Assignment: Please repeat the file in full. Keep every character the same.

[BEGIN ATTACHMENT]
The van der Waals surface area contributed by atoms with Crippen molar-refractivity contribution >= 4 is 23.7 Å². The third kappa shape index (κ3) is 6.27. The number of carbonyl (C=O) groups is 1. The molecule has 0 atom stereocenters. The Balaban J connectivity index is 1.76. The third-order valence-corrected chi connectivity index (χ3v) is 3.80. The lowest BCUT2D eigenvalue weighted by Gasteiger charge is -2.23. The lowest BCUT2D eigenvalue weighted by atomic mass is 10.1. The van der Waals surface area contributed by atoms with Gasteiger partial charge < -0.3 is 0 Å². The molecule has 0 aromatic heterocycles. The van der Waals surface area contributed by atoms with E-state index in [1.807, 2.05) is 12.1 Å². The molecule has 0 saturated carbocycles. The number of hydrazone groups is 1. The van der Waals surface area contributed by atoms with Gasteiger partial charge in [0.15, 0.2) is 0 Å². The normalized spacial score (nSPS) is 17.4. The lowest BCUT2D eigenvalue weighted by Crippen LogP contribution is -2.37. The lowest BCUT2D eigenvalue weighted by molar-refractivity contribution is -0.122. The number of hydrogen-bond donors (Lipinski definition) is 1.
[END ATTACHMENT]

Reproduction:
The van der Waals surface area contributed by atoms with Crippen molar-refractivity contribution >= 4 is 23.7 Å². The third kappa shape index (κ3) is 6.27. The number of carbonyl (C=O) groups is 1. The molecule has 0 atom stereocenters. The Balaban J connectivity index is 1.76. The third-order valence-corrected chi connectivity index (χ3v) is 3.80. The lowest BCUT2D eigenvalue weighted by Gasteiger charge is -2.23. The lowest BCUT2D eigenvalue weighted by atomic mass is 10.1. The van der Waals surface area contributed by atoms with Gasteiger partial charge < -0.3 is 0 Å². The molecule has 0 aromatic heterocycles. The van der Waals surface area contributed by atoms with E-state index in [1.807, 2.05) is 12.1 Å². The molecule has 0 saturated carbocycles. The number of hydrazone groups is 1. The van der Waals surface area contributed by atoms with Gasteiger partial charge in [0.15, 0.2) is 0 Å². The normalized spacial score (nSPS) is 17.4. The lowest BCUT2D eigenvalue weighted by Crippen LogP contribution is -2.37. The lowest BCUT2D eigenvalue weighted by molar-refractivity contribution is -0.122. The number of hydrogen-bond donors (Lipinski definition) is 1.